I'm trying to deal with this article, but I don't understand how equations 5.9 and 5.10 were obtained. I tried to use Mathematica 8 to solve it, but the answer was different. I have a problem with this integral $$ \int _0^{\tau }\int _{\sigma -(\tau -\tau_1)}^{\sigma +(\tau-\tau_1)} \frac{M\ y_0\ \sinh^2(\beta)} {\left(\sigma_1^2+ (\tau_1 \sinh(\beta)+x_0)^2+y_0^2\right)^{3/2}} \ d\sigma_1\ d\tau_1 $$

where $\tau, M, y_0, \beta$ are constants.

I used only a simple Integrate function with GenerateConditions -> False.

Maybe I'm doing something wrong in Mathematica. If you know; tell me Mathematica code, please. Otherwise, if there is some kind of algorithm to solve integrals like this, please tell me too.

  • 3
    $\begingroup$ "I tried to use Mathematica 8 to solve it, but the answer was different." - could you edit your question to include your Mathematica attempt? $\endgroup$ Oct 1, 2012 at 13:48
  • 1
    $\begingroup$ The TeX version of the integral is certainly useful, but what is the code you used. It is possible there is a typo you missed, so if you would post that, also. $\endgroup$
    – rcollyer
    Oct 1, 2012 at 15:27
  • $\begingroup$ Alexey, welcome to Mathematica.SE! Please consider registering your account so that any upvotes you get on this question are added to those you might get on future questions and answers. That way, over time you will be able to do more on the site (post graphics, edit things, etc). Another tip: after posting a question stay around for a little while, to answer questions raised by commenters. This will streamline the Q&A process considerably. $\endgroup$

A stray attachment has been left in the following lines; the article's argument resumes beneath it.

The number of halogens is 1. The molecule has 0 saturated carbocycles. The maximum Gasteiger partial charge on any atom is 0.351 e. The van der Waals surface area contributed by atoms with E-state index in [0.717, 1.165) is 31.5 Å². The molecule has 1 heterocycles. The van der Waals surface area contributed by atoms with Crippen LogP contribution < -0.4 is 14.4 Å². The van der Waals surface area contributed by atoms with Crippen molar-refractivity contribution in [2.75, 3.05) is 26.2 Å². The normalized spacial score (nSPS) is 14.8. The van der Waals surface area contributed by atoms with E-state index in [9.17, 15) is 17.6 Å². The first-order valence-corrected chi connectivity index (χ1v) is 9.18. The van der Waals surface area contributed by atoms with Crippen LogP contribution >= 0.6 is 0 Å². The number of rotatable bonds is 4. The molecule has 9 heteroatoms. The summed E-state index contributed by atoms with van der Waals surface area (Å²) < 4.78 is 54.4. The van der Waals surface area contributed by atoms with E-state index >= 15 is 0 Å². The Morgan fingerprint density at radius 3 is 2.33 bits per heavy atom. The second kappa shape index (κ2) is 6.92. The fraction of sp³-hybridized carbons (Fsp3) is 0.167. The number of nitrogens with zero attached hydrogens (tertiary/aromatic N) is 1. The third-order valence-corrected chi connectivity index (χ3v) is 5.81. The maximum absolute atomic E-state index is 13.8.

– Verbeia
    Oct 1, 2012 at 22:43
  • $\begingroup$ From a very quick peak at the integral it seems to me that you can calculate it analytically, basically by hand. Throw out all necessary constants first and then do the sigma integral. You can use Mathematica for that. For more complicated integrals you often have to do some simplifications and substitutions manually before MMA is able to solve it. $\endgroup$
    – sebhofer
    Oct 5, 2012 at 18:43

1 Answer 1


If you check for poles or make sure you don't hit any singularities then you could use brute force. With $b = \sinh (\beta)$ :

integ1[b_, bigM_, x0_, y0_, t_, s_] = (bigM y0 b^2)/(s1^2 + (x0 + b t1)^2 + y0^2)^(3/2) ;

int1[b_, bigM_, x0_, y0_, t_, s_] = Integrate[integ1[b, bigM, x0, y0, t, s], s1] ;

integ2[b_, bigM_, x0_, y0_, t_, s_] = 
 (int1[b, bigM, x0, y0, t, s] /. s1 -> s + (t - t1)) - 
 (int1[b, bigM, x0, y0, t, s] /. s1 -> s - (t - t1)) ;

almost[b_, bigM_, x0_, y0_, t_, s_] = Integrate[integ2[b, bigM, x0, y0, t, s], t1] ;

result[b_, bigM_, x0_, y0_, t_, s_] = 
 (almost[b, bigM, x0, y0, t, s] /. t1 -> t) - 
 (almost[b, bigM, x0, y0, t, s] /. t1 -> 0) ;

We can check against numeric integration :

numInt[b_?NumericQ, bigM_?NumericQ, x0_?NumericQ, y0_?NumericQ, t_?NumericQ, s_?NumericQ] := 
 NIntegrate[integ1[b, bigM, x0, y0, t, s], {t1, 0, t}, {s1, s - (t - t1), s + (t - t1)}]     

result[1, 1, -2, 3, -1., 0.] // Chop
numInt[1, 1, -2, 3, -1., 0.] // Chop

(* 0.0539054 *)
(* 0.0539054 *)

With[{b = 1, bigM = 1, x0 = -2., y0 = 3.}, 
   Plot3D[result[b, bigM, x0, y0, t, s] - 
          numInt[b, bigM, x0, y0, t, s], {t, -1, 2}, {s, 0, 4}, 
          PlotRange -> All]]



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